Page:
When you’re trying to come up with a great concept for your marketing campaigns, do you find they often fall short?
Do they seem really clever at first, and then they’re just confusing to everyone else?
It happens quite often, especially in most of the TV ads you see. Of course, there are plenty of great ads out there, too. What separates the shrug-inducing from the memorable ones is having one awesome, powerful idea.
As I occasionally mention, I first learned copywriting and marketing skills from the good folks at American Writers and Artists Institute (AWAI). One of their founders, Mark Ford, developed this concept called the Rule of One. Originally designed for direct response, you could pretty much use this in any kind of marketing out there…and get the results you’ve only dreamed about.
The Rule of One boils down to:
- One core emotion
- One powerful idea
- One single desirable benefit
- One inevitable response
(Thanks to Will Newman, one of AWAI’s teachers and staff writers, for this great article)
You need to have all of these to make any marketing campaign successful. Your website, social media and email copy must convey each of these to make it easy for your audience get hooked and buying your travel products and services.
And yes, like with any simple but powerful ideas, it’s easy to understand but super-tough to execute. So let’s take a look at some vivid examples with two recent Super Bowl ads:
Here’s an ad for Squarespace. What the heck was this all about??? This ad went for too many ideas, and from the commercial alone, I don’t know what Squarespace does, or what they actually sell (turns out they help you build a website).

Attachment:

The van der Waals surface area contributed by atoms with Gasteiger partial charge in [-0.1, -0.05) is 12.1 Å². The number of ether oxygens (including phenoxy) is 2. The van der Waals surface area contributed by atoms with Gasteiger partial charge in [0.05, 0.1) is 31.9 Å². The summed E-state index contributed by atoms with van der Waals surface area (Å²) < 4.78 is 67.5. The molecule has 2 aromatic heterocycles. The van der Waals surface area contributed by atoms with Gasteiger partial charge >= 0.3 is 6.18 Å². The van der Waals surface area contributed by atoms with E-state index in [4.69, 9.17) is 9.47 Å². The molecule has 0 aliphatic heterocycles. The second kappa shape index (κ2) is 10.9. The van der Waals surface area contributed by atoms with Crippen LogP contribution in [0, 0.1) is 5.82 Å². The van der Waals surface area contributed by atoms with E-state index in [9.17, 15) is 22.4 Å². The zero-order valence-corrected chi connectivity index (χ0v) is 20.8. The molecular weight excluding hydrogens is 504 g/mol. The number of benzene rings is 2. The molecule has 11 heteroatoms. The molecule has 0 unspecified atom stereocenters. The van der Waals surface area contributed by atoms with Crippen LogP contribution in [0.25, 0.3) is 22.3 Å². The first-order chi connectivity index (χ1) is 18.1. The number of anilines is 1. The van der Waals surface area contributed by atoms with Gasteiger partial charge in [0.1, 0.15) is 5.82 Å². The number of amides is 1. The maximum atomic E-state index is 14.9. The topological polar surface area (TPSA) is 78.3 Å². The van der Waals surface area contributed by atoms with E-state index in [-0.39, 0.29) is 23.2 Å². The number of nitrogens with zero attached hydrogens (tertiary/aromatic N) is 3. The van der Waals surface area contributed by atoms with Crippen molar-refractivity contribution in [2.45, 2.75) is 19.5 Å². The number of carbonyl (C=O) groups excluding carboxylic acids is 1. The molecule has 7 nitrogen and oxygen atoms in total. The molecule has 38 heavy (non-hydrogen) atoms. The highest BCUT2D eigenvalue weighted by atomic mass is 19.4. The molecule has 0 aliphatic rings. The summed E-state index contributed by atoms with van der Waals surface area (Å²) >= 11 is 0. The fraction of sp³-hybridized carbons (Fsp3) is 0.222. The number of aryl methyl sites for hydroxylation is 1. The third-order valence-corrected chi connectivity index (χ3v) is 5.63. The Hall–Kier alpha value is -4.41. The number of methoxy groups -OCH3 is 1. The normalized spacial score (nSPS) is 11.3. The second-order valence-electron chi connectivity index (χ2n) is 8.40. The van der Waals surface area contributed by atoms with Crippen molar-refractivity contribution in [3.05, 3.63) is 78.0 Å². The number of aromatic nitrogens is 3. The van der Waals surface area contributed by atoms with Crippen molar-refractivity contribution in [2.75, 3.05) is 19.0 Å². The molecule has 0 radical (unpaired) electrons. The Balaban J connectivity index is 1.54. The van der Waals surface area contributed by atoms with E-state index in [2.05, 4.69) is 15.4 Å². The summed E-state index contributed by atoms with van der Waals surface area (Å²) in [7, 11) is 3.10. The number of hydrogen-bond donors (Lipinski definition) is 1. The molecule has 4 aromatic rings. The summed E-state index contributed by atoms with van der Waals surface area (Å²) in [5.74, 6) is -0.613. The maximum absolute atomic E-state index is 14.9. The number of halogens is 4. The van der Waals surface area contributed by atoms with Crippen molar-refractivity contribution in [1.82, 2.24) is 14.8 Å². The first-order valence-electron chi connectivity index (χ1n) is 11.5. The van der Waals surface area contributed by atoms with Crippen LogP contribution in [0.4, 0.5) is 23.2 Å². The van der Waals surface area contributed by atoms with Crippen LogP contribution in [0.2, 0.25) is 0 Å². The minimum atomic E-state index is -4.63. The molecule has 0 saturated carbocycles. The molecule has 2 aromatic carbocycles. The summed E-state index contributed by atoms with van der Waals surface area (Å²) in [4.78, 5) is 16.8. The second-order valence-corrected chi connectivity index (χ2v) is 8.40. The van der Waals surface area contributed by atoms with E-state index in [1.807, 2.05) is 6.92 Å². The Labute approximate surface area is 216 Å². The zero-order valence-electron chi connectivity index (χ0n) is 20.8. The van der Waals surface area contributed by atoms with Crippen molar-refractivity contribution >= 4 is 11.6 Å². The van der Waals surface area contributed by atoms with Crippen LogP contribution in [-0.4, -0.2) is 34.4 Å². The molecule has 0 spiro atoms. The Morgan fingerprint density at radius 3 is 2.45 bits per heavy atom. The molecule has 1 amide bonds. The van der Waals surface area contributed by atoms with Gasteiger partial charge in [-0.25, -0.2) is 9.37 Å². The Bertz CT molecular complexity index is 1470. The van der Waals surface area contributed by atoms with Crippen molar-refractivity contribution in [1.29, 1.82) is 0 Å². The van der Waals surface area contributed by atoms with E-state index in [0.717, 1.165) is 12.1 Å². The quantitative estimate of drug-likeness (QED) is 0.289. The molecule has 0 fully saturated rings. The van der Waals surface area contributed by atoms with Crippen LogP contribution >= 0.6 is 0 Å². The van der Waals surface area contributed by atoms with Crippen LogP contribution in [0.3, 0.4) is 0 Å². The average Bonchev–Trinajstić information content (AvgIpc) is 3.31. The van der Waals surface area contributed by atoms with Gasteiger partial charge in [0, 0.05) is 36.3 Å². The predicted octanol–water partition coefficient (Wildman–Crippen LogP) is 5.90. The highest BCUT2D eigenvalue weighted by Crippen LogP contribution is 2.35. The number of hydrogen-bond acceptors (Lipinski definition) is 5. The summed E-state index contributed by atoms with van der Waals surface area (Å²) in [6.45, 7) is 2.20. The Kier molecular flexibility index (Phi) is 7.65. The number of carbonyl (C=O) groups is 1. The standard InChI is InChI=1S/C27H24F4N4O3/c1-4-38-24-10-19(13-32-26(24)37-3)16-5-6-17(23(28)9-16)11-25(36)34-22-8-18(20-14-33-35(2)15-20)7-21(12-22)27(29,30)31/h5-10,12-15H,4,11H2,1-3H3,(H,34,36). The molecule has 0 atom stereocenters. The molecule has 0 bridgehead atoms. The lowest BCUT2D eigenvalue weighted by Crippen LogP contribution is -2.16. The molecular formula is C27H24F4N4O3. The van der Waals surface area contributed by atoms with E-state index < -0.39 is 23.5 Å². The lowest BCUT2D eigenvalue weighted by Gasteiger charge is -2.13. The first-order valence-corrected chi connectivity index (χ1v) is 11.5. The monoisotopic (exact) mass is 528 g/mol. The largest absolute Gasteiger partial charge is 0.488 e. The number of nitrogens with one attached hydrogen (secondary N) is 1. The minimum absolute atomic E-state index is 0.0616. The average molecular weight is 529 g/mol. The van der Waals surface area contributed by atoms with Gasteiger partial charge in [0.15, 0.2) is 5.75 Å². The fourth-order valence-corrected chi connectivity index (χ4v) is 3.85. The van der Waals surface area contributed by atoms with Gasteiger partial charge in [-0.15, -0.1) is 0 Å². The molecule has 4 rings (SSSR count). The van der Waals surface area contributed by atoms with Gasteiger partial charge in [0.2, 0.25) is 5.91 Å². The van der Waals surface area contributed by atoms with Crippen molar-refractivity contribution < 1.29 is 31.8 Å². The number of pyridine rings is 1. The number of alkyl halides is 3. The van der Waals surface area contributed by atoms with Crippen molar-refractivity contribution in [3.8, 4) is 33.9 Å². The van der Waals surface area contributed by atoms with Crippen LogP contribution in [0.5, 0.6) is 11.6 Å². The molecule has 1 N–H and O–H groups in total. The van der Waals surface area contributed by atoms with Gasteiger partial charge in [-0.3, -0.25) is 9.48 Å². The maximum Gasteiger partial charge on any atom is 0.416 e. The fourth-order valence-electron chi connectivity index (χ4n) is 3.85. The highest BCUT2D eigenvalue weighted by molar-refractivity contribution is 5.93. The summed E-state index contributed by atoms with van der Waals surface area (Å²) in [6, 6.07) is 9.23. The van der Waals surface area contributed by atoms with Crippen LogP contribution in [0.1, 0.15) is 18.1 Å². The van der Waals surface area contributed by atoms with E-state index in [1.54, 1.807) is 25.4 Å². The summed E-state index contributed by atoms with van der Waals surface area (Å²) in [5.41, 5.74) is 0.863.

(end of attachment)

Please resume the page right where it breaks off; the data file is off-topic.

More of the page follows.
Then you have this ad for – yep, no surprises here – Budweiser:
Even though it really has nothing to do with beer, it does have a lot to do with brand image. Budweiser’s ads always seem to be among the most popular and talked-about in the Super Bowl, all in a good way.
When you see this heartwarmer – about a Lab puppy and a Clydesdale being best buds (pun completely intended) – you associate Budweiser with that good feeling. It’s a strong big idea (friendship) with one main emotion (love). The benefit is refreshment and enjoying an admittedly average beer. And the response? That when you go out to the super market or liquor store today, you’re going to think of those cute animals over the “Tap into the Rockies” thing from Coors, or the association you have from some other brew.
Now think about how you can apply the rule of one to your travel business. What kind of rule of one can you come up with for your marketing? If you sell hiking and kayaking trips to the Sierra Mountains, here’s an example of how this could work
- One core emotion – excitement
- One powerful idea – personalized wilderness adventures in the High Sierras
- One single desirable benefit – small group tour ensures you’ll have the active vacation experience you want
- One inevitable response – book today, and receive and 30% discount
See how that all works?
How can use one or all four of the concepts of the rule of one in your marketing today? Share your thoughts below!